The family of Tamir Rice, a 12-year-old boy who was shot and killed by Cleveland police officers in 2014 after waving a replica gun around while playing in a park, will settle a wrongful death lawsuit with the city for $6 million, officials announced Monday.
The settlement, which is pending approval from a probate court, does not admit wrongdoing on the part of the city or the two officers involved in the deadly shooting, and will be paid out over the next two years, The Washington Post reported.
“Although historic in financial terms, no amount of money can adequately compensate for the loss of a life,” the Rice family’s attorneys said in a statement. “Tamir was 12 years old when he was shot and killed by police — a young boy with his entire life ahead of him, full of potential and promise. In a situation such as this, there is no such thing as closure or justice. Nothing will bring Tamir back.”
Tim McGinty Cuyahoga County Prosecutor previously called the incident a “perfect storm of human error.”
Officers Timothy Loehmann and Frank Garmback responded to a 911 call from a concerned citizen about an individual at the park with a gun on Nov. 22, 2014. Although the officers were not given the information at the time, the caller said she believed the person with a gun was just a kid and the weapon most likely fake. Nonetheless, the caller said the person kept pulling the gun out of his pants and pointing it at everybody, “scaring the s**t out of people.”
Both officers said as they arrived on the scene, Tamir was reaching into his waistband toward the gun when they opened fire and shot him. The officers later learned the gun was indeed fake, but the orange indicator tip had been removed.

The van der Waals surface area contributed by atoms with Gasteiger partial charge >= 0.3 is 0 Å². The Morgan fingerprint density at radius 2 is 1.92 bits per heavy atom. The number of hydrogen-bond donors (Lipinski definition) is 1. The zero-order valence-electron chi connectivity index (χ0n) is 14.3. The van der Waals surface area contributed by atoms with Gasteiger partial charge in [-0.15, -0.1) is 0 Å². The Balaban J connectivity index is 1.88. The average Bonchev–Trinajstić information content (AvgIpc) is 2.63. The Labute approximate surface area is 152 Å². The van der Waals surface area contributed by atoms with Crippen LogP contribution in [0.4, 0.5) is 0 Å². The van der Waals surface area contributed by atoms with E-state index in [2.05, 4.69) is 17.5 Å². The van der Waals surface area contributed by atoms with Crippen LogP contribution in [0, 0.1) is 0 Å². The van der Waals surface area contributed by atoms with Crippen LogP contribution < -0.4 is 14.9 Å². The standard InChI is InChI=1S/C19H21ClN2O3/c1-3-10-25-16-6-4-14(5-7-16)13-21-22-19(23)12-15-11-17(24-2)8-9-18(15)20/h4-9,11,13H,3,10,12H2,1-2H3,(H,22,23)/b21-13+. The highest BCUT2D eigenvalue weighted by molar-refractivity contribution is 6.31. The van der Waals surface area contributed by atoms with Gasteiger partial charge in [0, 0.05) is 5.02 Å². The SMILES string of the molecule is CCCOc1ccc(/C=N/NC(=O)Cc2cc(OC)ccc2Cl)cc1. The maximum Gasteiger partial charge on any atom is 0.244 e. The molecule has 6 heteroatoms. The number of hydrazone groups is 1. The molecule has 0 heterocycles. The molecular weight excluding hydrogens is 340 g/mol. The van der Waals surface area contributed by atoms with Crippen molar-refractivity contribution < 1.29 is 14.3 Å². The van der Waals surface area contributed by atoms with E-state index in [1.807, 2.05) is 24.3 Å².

Tamir died the following day, and his family filed a lawsuit within weeks of his death.
A grand jury failed to indict the officers, who maintain they acted within the parameters of the law.
“The officers value the lives of all persons, including their own, and certainly wish that fate had not brought them into the situation that forced them to act in the manner in which they did,” an attorney for both officers said in a statement.
“It was not, by the law that binds us, a crime,” McGinty said of the shooting, while still acknowledging that it was a tragedy.
Reacting to the announcement of the settlement with the city, president of the Cleveland Police Patrolman’s Association, Steve Loomis, also referred to the incident as “an absolute tragedy” for all involved.
“We can only hope the Rice family and their attorneys will use a portion of this settlement to help educate the youth of Cleveland in the dangers associated with the mishandling of both real and facsimile firearms,” Loomis said in a statement. “Something positive must come from this tragic loss. That would be educating youth of the dangers of possessing a real or replica firearm.”
Loomis concluded his statement by offering assistance with such education efforts.
But Subodh Chandra, an attorney for the Rice family, did not take kindly to Loomis’ statement and noted it reflects “all that is wrong with Cleveland’s police division.”
“He managed to (1) blame the victim, (2) equate the loss of the life of a 12-year-old child with the officers facing scrutiny, and (3) demand money from the victim’s family and counsel,” Chandra said in an email statement.
Chandra said the police division needs a cultural change.